Crew-1 Successfully Returns to Earth in Nighttime Splashdown

The first fully operational mission of NASA’s Commercial Crew program, Crew-1, has successfully returned to Earth in the first nighttime splashdown since Apollo 8 in 1968. They came down in the Gulf of Mexico not far from Panama City, Florida.

“All four crew members are in great shape and great spirits and doing really well,” said NASA Chief Flight Director Holly Ridings.

The previous mission, Demo-2, returned to Earth in a similar manner. Demo-2 was the final test flight for the Crew Dragon under a NASA contract and featured the first privately owned spacecraft to carry astronauts to the International Space Station. Post-flight inspections of the Demo-2 Crew Dragon led to numerous improvements of the spacecraft, most notably a reinforced design for the heat shield due to an unexpected amount of “wear and tear” in some places during reentry.

This Crew Dragon is currently being reused for the Crew-2 mission, which launched early in the morning of April 23. Due to the number of spacecraft that are currently docked to the International Space Station, Crew-1 had to move its Crew Dragon to another port to make room for Crew-2 to dock to the zenith port. While both Crew Dragons were docked to the space station, it hosted a record-setting 11 astronauts and cosmonauts.

Crew-1 returned to Earth on the Crew Dragon named “Resilience” by the crew shortly before 3 am Eastern time. The crew included NASA astronauts Mike Hopkins, Victor Glover, and Shannon Walker, as well as JAXA astronaut Soichi Noguchi.

“We welcome you back to planet Earth and thanks for flying SpaceX. For those of you enrolled in our frequent flyer program, you’ve earned 68 million miles on this voyage,” Mission Control radioed to Resilience shortly after splashdown.

“We’ll take those miles. Are they transferable?” spacecraft commander Mike Hopkins kidded back.

Resilience launched last November for a 167-day stay on the International Space Station. The success of SpaceX and the Commercial Crew Program has caused some annoyance for the Russians, which had a monopoly on crewed space launches since NASA retired the space shuttle in 2011. SpaceX’s contract with NASA represents a $25 million per seat cost savings over launches on the Russian Soyuz.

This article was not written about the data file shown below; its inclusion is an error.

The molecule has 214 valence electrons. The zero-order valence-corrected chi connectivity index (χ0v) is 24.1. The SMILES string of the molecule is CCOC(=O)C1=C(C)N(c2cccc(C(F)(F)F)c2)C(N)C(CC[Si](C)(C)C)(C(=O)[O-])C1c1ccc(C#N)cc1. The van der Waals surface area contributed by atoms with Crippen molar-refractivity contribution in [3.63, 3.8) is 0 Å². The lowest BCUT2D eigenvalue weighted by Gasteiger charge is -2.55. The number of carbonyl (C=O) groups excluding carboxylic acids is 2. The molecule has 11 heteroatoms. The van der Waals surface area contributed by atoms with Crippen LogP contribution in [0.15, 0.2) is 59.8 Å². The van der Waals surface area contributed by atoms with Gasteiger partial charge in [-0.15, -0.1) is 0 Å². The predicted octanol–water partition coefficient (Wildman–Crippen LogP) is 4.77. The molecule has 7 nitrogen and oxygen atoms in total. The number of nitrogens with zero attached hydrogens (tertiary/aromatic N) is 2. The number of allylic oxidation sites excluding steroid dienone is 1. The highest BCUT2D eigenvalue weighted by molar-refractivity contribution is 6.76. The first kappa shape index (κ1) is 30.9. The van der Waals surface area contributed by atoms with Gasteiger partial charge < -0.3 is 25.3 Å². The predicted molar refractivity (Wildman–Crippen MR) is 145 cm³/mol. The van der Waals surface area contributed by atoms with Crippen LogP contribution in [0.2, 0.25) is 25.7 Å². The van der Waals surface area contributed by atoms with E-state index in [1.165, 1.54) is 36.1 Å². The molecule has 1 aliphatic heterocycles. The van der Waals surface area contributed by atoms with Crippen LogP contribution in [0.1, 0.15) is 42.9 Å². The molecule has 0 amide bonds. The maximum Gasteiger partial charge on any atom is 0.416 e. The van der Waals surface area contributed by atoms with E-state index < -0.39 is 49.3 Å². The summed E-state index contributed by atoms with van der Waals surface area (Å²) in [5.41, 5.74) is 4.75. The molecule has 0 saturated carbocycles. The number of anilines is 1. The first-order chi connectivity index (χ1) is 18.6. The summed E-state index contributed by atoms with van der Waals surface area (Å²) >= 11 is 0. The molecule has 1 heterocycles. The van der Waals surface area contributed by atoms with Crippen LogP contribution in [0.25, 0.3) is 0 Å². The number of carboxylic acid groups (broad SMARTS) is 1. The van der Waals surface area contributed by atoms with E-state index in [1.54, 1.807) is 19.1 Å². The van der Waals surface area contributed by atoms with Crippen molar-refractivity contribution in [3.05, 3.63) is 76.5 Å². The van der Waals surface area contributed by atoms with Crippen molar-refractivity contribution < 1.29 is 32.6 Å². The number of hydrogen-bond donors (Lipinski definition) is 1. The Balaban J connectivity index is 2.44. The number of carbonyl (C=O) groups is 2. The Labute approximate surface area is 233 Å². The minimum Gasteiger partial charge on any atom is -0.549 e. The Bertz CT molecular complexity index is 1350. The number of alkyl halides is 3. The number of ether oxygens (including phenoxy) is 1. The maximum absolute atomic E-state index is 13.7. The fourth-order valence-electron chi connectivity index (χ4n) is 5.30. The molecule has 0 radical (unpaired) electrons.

Although Russian space agency Roscosmos has not publicly criticized the Commercial Crew program, it did order cosmonaut Oleg Kononenko to remain in the Russian segment of the International Space Station when the Crew Dragon docked. Some Russian aerospace contractors have certainly had some things to say about Elon Musk and SpaceX.

“The Crew Dragon spacecraft designed for missions to the ISS, and Falcon 9 launch vehicle are a far cry from a spacecraft and a rocket that are needed for a mission towards the Moon,” said RSC Energia general director Vladimir Solntsev in 2017.

Of course, the Falcon 9 and Falcon Heavy may be capable of launching some hardware such as components of the Lunar Gateway into lunar orbit, but were never meant to launch actual crews to the Moon or Mars. SpaceX is currently developing the Starship rocket and derivatives like the Starship Human Landing System for crewed missions to other worlds. It has made improvements to the SN15 prototype based on data from the last few high-altitude test flights, which engineers say they got good data out of even though they ended explosively. The FAA was satisfied enough with the improvements to approve the next three high-altitude test flights.

The Crew Dragon missions to the International Space Station make use of the Falcon 9 and Crew-2 was the first to reuse both the Crew Dragon spacecraft and a Falcon 9 first stage rocket stage booster. Crew-1 was the first of six operational missions being conducted under the Commercial Crew contract between SpaceX and NASA.

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